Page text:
The Lumber Twist

Twisting Out of Control

This morning I received a voice mail message from a builder. He has arrived at a pole building jobsite where the materials have been “on the ground” for some time. It is now August, in Central Washington – where temperatures over 100 and humidity of next to nothing are not unusual. Not surprisingly, the builder reports some of the poles have experienced doing the lumber twist!

 I’ve previously written about lumber twisting: and

 Twisting of lumber is something which can and will happen, but can be minimized. It is among the allowable defects of lumber:

 Twisting postAlthough a fair amount of twist is allowable in pole building columns which have a four inch or smaller dimension (think 4×6), for members where both dimensions are five inches or greater – the amount of allowable twist within grade is not limited!

 When I was still building, even though a timber might still be within grade at time of delivery to the building site, I always made it a practice to reject any timbers which I knew were so twisted as to make them impossible to work with. The great majority of lumber vendors will gladly take care of this, provided it is caught at time of delivery and the rejected timbers are sent back on the delivery truck right then. In most cases – if delivery is accepted, you own them!

 Pressure treated lumber has had waterborne chemicals induced into the wood, under pressure. After treating, the moisture content of the wood can be as much as 200% of its weight. Lumber is particularly susceptible to twisting while curing (while drying out). The best way to minimize or eliminate twisting issues is to incorporate the treated columns into the building as quickly as possible. In the event prompt use is not possible, the timbers should be kept bound tightly.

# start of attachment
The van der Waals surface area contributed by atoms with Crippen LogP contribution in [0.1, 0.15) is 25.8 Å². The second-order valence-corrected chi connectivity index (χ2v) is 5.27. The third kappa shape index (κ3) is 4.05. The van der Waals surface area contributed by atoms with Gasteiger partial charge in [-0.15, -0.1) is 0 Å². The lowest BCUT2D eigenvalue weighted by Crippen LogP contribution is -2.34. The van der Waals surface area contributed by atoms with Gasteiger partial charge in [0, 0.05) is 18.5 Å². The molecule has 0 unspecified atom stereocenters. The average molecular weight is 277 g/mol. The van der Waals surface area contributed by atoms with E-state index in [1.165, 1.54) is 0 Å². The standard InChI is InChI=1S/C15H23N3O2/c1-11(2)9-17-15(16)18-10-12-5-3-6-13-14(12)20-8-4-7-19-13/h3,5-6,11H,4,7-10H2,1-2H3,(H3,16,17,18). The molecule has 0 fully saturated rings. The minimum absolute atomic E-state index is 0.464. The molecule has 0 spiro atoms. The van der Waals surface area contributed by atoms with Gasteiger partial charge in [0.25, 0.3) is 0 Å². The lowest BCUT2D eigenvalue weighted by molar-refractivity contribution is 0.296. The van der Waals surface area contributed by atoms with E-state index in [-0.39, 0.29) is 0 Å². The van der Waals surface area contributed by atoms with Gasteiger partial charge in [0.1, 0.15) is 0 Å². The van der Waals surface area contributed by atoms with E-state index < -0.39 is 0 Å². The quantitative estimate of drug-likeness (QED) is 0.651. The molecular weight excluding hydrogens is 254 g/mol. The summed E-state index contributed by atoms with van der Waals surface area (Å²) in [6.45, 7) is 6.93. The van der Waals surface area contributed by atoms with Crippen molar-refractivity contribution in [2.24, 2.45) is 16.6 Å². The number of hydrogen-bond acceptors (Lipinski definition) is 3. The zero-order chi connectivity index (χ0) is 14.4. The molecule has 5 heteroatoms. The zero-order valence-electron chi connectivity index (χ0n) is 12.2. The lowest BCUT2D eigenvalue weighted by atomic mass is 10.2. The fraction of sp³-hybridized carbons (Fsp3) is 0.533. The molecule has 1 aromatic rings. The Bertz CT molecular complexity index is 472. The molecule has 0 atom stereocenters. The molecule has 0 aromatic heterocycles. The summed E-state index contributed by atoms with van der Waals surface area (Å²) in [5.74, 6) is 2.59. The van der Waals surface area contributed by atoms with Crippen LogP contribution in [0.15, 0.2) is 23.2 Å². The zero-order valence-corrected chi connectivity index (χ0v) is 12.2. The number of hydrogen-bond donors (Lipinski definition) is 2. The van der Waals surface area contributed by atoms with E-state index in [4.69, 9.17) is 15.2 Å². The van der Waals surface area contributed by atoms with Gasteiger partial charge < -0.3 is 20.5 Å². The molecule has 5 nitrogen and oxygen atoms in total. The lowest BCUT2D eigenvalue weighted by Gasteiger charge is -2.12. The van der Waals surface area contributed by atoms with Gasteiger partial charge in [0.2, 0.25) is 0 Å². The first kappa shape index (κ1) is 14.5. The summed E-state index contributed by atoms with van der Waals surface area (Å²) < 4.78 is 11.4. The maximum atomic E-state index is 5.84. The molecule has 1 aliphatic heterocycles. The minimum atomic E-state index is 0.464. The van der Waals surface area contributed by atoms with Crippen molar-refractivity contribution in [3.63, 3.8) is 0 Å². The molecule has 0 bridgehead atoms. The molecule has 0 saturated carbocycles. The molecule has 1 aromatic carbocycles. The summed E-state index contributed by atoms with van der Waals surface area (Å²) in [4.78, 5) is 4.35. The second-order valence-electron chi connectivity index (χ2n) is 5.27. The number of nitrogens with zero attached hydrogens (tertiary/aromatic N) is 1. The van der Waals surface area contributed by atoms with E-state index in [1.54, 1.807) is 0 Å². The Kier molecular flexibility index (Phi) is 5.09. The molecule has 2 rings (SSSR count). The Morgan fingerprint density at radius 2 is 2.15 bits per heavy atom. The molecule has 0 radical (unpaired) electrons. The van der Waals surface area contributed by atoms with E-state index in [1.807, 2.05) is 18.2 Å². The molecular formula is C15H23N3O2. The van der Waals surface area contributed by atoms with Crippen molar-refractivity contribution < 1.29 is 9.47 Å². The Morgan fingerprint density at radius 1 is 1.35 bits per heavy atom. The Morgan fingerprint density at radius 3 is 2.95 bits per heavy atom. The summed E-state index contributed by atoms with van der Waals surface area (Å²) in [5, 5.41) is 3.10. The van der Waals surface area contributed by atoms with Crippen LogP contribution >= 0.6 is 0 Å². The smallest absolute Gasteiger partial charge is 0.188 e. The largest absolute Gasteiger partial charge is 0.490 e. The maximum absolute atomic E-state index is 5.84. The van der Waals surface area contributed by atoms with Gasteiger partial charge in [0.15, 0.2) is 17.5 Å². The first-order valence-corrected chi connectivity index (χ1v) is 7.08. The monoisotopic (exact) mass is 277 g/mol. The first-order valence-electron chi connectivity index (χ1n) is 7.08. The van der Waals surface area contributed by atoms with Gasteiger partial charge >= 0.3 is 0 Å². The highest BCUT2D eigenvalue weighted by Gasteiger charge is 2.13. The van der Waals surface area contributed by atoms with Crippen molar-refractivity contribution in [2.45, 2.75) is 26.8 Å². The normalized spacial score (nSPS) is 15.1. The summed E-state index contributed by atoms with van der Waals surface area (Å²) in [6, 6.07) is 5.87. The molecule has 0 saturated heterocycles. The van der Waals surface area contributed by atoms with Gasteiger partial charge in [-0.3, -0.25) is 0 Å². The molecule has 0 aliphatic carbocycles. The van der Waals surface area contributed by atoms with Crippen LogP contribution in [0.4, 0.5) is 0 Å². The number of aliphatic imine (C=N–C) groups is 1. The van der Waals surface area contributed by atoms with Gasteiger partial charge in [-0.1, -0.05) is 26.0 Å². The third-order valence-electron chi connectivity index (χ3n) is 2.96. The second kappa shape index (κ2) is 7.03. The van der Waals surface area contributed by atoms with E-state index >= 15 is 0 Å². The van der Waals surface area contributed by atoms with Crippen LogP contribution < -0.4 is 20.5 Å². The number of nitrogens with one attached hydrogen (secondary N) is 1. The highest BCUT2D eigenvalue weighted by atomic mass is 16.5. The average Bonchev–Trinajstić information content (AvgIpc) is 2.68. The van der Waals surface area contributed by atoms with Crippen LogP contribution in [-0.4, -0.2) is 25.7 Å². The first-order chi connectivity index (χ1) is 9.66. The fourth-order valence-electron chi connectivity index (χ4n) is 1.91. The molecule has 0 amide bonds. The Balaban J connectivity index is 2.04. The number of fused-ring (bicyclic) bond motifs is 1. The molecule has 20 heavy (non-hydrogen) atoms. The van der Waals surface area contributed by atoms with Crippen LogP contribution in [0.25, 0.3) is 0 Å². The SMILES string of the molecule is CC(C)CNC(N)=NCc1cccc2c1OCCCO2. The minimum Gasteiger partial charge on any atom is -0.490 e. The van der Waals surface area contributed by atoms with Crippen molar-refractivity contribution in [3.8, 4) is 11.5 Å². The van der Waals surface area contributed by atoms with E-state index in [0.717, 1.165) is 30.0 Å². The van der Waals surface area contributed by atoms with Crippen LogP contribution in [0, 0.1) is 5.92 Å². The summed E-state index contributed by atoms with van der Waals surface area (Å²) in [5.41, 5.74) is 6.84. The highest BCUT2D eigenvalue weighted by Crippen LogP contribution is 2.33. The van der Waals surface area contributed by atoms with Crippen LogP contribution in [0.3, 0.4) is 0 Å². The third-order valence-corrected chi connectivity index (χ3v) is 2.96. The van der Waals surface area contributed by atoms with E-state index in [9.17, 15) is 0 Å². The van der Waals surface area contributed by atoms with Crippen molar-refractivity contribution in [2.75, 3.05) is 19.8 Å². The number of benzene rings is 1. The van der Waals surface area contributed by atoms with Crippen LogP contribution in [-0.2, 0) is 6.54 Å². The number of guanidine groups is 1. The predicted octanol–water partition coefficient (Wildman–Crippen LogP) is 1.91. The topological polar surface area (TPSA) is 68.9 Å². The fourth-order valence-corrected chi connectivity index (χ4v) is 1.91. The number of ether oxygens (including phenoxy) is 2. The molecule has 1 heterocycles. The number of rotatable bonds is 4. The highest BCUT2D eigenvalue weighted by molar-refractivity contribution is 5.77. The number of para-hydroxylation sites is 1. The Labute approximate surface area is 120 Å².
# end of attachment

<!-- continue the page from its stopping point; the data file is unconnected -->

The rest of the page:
Lumber units typically arrive with strong steel or plastic bands around them. These are rarely adequate to maintain the dimensional stability of timbers. Tight chains or cable restraints around bundles of timbers at frequent intervals, tightened as the material dries, may help to reduce the probability of twists. However even these measures may not be adequate to prevent twisting.

 Indoor (or at least under roof) storage is ideal, but not always practical on a construction site.

 Air flow is the most important factor in outside lumber storage. Allow large volumes air to circulate freely around stacked lumber in order to evaporate moisture from the lumber. Provide an open storage area with no trees or buildings blocking air flow. Remove weeds, grasses and other vegetation around lumber.

 Good water drainage in storage area is important, as standing water adds to humidity.

 When lumber is stacked on stickers (aka dunnage), place stickers in perfect vertical alignment with one another. Otherwise, sagging will occur.

 In any case, before being incorporated into the building, keep pressure treated materials stored off the ground, on a flat surface, and protected from moisture and direct sunlight. Don’t get caught having to undo the lumber twist!

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